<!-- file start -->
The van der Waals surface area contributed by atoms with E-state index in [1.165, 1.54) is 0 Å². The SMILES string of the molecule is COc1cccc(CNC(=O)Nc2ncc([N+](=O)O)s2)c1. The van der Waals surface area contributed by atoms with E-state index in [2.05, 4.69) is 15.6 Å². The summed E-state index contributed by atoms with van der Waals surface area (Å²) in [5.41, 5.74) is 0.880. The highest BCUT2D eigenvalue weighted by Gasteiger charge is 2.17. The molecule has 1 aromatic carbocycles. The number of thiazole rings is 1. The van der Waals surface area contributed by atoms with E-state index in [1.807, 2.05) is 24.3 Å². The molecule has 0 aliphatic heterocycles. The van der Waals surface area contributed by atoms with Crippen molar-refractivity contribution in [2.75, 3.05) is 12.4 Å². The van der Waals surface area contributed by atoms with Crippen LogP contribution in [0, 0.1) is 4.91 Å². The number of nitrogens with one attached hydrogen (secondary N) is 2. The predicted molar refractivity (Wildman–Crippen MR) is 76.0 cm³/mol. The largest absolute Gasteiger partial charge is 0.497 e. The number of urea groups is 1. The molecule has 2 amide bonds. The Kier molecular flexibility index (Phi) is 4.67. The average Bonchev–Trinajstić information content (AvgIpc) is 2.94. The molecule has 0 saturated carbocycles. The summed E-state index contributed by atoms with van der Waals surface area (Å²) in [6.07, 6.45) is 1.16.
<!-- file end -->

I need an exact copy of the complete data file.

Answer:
The van der Waals surface area contributed by atoms with E-state index in [1.165, 1.54) is 0 Å². The SMILES string of the molecule is COc1cccc(CNC(=O)Nc2ncc([N+](=O)O)s2)c1. The van der Waals surface area contributed by atoms with E-state index in [2.05, 4.69) is 15.6 Å². The summed E-state index contributed by atoms with van der Waals surface area (Å²) in [5.41, 5.74) is 0.880. The highest BCUT2D eigenvalue weighted by Gasteiger charge is 2.17. The molecule has 1 aromatic carbocycles. The number of thiazole rings is 1. The van der Waals surface area contributed by atoms with E-state index in [1.807, 2.05) is 24.3 Å². The molecule has 0 aliphatic heterocycles. The van der Waals surface area contributed by atoms with Crippen molar-refractivity contribution in [2.75, 3.05) is 12.4 Å². The van der Waals surface area contributed by atoms with Crippen LogP contribution in [0, 0.1) is 4.91 Å². The number of nitrogens with one attached hydrogen (secondary N) is 2. The predicted molar refractivity (Wildman–Crippen MR) is 76.0 cm³/mol. The largest absolute Gasteiger partial charge is 0.497 e. The number of urea groups is 1. The molecule has 2 amide bonds. The Kier molecular flexibility index (Phi) is 4.67. The average Bonchev–Trinajstić information content (AvgIpc) is 2.94. The molecule has 0 saturated carbocycles. The summed E-state index contributed by atoms with van der Waals surface area (Å²) in [6.07, 6.45) is 1.16.